Perhaps just as impressive was North's defensive front -- led by the senior ends Keenan Noel and Jake Reed. The Bull Dogs absolutely hounded Seymour quarterback Chris McIntire. Noel blasted McIntire early in the second quarter, forcing the Owls' fourth punt and setting up North's fourth touchdown. He's verbally commited to Ball State with intentions of playing fullback, but I'm not so sure he wouldn't make a better defensive lineman in college. He's 6-foot-1, 240 pounds and fast.

Toward the end of the third quarter, the North reserves entered on offense, and backup running back Jamaal Halliburton, a sophomore, got an opportunity to show off his skills. He rushed for 60 yards on 10 carries and would've gained even more if a 78-yard touchdown run hadn't been called back. North's running game looks like it will be in good hands after Cook is gone.

And I would be remiss if I didn't mention junior quarterback Kyle Kamman's 9-for-11, 189-yard, two-touchdown performance. How are those numbers for a kid making his first career varsity start? Well, nearly perfect.

Yes, all is well on the North side of town, but that's subject to change. We'll see how the Bull Dogs do against rival Columbus East Friday night. This will be my first North/East game. Looking forward to it.

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Gertrude Wilson
Posts: 1
Reply #1 on : Thu August 26, 2010, 17:31:59
I just wanted you to know that while Kobi had an outstanding game Friday he will not make the yearbook. We have a staff in place for that.

It's back...

August 19 2010 • 05:40:14 PM

.... Friday night football, that is. Local high schools throughout the state, and throughout most the country, start playing football Friday night, and that's good news for gridiron junkies. If you're reading this then, chances are, you are one of them. You love the crashing sound of helmets hitting pads and the jing-a-ling of cow bells. No overused "Saturday Night Live" reference needed.   

Throughout the season, we'll be updating Columbus East and Columbus North fans about the happenings. We'll do our best to keep you in the loop. East, the No. 4 ranked team in 5A, hosts Greenwood Friday, while North, which got 12 votes in the AP polls, plays at Seymour. Both games start at 7 p.m.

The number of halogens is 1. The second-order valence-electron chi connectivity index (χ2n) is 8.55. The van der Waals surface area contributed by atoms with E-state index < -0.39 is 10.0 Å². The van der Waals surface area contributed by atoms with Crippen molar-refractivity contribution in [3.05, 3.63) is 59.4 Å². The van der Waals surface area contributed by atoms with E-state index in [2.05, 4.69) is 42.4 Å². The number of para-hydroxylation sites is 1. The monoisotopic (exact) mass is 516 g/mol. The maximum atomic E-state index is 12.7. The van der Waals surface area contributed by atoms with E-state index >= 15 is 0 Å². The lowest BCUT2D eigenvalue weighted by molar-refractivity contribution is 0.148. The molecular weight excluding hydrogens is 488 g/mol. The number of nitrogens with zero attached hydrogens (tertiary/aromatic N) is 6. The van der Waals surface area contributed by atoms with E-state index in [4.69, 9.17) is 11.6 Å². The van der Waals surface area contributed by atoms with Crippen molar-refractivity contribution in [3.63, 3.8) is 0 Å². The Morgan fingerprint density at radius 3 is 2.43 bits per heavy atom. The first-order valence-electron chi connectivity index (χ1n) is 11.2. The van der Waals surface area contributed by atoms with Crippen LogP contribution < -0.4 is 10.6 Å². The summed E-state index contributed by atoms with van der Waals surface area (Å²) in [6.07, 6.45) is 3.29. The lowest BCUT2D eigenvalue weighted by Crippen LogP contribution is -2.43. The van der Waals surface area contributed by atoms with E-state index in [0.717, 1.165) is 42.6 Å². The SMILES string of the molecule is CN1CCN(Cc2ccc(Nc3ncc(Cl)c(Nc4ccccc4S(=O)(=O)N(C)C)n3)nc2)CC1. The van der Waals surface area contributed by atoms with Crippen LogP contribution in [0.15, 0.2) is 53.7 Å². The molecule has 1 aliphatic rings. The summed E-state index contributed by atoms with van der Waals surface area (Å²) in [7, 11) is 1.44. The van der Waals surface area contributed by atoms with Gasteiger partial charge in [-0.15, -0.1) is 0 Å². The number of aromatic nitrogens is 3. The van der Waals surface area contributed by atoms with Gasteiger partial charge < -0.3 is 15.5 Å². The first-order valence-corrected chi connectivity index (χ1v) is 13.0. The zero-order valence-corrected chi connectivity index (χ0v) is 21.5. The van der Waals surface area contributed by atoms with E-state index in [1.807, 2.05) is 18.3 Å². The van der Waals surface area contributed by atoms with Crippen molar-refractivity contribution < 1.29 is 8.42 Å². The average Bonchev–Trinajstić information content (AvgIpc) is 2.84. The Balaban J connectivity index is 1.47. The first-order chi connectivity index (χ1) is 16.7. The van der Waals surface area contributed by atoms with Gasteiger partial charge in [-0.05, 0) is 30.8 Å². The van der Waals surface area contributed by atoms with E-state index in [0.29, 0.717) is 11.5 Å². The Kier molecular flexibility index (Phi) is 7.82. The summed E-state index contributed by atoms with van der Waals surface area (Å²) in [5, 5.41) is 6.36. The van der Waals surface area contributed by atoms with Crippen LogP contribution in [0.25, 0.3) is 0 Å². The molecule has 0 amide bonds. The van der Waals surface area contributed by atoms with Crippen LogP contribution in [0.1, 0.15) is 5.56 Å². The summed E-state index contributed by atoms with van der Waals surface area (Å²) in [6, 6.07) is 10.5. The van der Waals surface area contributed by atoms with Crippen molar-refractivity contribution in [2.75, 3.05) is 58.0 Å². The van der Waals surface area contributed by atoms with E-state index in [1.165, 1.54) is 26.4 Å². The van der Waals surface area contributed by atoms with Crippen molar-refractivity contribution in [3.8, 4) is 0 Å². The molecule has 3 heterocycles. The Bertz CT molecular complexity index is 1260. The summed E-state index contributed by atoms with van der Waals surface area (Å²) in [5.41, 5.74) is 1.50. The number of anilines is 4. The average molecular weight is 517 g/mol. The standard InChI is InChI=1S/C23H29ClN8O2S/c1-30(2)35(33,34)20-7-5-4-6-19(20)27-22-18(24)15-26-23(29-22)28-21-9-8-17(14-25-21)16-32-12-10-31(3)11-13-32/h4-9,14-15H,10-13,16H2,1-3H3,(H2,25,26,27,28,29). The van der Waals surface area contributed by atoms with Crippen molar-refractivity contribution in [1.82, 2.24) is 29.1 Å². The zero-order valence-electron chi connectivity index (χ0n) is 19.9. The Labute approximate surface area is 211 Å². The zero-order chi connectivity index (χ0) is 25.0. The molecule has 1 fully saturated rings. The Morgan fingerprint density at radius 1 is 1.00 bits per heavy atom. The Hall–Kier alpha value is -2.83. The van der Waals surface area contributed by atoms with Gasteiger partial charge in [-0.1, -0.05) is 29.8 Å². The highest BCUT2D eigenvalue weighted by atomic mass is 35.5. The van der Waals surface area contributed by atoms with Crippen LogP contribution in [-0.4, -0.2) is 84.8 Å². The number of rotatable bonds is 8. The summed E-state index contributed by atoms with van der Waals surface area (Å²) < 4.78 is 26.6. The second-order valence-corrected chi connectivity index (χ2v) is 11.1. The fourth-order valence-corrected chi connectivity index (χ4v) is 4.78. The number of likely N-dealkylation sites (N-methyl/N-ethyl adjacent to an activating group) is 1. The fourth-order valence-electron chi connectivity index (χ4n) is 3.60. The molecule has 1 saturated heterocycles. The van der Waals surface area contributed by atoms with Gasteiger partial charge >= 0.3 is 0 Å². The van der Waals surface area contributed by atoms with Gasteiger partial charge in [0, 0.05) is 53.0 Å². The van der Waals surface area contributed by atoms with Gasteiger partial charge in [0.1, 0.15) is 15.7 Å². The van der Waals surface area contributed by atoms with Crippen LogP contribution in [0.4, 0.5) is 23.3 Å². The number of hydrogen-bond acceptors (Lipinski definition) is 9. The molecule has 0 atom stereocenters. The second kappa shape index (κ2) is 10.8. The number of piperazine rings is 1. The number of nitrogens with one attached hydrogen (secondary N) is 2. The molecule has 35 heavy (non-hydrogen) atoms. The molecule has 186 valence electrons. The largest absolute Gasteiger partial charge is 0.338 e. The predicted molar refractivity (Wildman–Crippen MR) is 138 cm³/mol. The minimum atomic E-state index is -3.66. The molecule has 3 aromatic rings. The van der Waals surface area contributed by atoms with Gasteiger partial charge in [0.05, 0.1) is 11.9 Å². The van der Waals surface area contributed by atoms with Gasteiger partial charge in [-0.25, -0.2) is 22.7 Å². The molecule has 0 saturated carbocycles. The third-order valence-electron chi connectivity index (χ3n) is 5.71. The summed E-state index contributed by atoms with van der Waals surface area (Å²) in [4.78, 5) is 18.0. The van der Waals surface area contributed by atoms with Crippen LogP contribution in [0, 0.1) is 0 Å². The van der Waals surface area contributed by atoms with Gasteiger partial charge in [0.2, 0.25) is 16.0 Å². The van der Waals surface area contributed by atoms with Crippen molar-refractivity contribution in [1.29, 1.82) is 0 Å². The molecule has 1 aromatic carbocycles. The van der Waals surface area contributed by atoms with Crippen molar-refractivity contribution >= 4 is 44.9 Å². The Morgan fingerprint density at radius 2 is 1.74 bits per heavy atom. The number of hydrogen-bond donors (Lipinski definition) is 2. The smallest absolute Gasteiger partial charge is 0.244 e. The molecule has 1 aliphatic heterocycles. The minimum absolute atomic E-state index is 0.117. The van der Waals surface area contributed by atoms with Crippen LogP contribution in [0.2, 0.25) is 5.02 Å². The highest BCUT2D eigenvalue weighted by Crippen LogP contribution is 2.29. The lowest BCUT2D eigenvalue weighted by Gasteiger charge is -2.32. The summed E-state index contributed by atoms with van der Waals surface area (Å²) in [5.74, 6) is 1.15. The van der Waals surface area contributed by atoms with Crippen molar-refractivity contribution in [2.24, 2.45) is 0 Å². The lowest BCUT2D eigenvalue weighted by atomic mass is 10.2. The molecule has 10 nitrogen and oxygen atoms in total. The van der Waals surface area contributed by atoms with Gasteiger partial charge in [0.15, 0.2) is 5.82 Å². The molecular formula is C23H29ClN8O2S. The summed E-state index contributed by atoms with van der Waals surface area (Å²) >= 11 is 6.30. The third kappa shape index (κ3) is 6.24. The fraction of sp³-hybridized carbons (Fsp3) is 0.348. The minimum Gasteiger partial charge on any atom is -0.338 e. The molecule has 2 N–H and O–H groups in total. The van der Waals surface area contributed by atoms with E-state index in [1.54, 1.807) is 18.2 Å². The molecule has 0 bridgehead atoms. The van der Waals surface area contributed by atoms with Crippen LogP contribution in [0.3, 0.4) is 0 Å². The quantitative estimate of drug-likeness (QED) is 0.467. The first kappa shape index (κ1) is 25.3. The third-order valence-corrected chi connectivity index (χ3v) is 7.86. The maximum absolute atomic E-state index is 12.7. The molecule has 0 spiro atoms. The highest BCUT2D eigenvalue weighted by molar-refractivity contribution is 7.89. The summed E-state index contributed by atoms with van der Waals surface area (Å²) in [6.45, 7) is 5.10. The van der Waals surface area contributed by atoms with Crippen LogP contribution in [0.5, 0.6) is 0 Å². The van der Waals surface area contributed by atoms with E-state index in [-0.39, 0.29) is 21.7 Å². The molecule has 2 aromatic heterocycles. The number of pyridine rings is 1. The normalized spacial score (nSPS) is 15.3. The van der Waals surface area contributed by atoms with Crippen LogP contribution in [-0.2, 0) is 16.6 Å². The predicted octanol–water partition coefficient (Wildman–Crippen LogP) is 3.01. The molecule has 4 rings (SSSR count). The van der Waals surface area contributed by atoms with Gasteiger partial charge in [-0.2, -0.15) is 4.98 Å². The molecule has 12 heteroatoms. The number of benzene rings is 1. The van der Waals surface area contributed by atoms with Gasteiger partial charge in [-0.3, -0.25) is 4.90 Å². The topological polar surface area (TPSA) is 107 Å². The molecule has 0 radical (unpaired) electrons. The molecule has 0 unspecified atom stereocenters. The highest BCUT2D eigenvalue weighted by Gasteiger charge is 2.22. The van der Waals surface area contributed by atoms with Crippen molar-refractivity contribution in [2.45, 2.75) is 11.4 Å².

That much you already know if you're a local football fan.

Our season preview and our special section hits driveways and front porches Friday, so I don't want to reveal too much, but one thing you should about both North and East is that they shouldn't have any problem winning games. They've got the talent to match the hype.

East will be led by 6-foot-4, 210-pound quarterback Gunner Kiel, a junior who's receiving interest from Division programs such as Indiana, Iowa and Tennessee, according to His big brother, Dusty, is entering his second season at IU, where he redshirted last year.

Kiel's got the luxury of throwing to The Republic's 2009-10 Athlete of the Year Shane Henderson, a 6-foot-1, 185-pound slot receiver who earned all-state recognition as a junior last year. Don't be surprised if you see Henderson taking snaps out of the Wildcat Friday. The Olympians used the snap-and-run formation last year against Greenwood, and they were practicing it during their scrimmage against Bloomington North last week.

After practice Wednesday, coach Bob Gaddis sounded like he was most concerned with defending Greenwood's triple-option attack. He said they'd attempted to mimic the offense in practice, but nothing's quite like facing it during games.

North's got three Division I-bound players -- fullback/defensive end Keenan Noel (Ball State), tight end/defensive end Jake Reed (Indiana) and wide receiver/safety Chris Shillings (Ball State).  All three will play both ways for the Bull Dogs. They return nine starters from a team that finished 5-5 last season.

Kobi Cook, a 5-foot-7 senior running back whom North players are trumpeting as the one to watch, will be running behind an offensive line that returns four starters.

Looking ahead to the Seymour game, as coach Tim Bless said earlier this week, it looks to be strength on strength. Seymour returns most of its defense back, most notably a defensive line that Seymour coach Jeff Richey said is probably the strongest of the strong on defense.

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Cody Crawford
Posts: 3
RE: Cowbells
Reply #2 on : Thu August 26, 2010, 17:35:25
C'mon Jess and Jim ... cowbell is one word.
Jim Huckernelly
Posts: 3
Cow Bells
Reply #1 on : Fri August 20, 2010, 15:09:45
Cow bells make my hearing aid act up. They need to be outlawed.
Friday Night Scores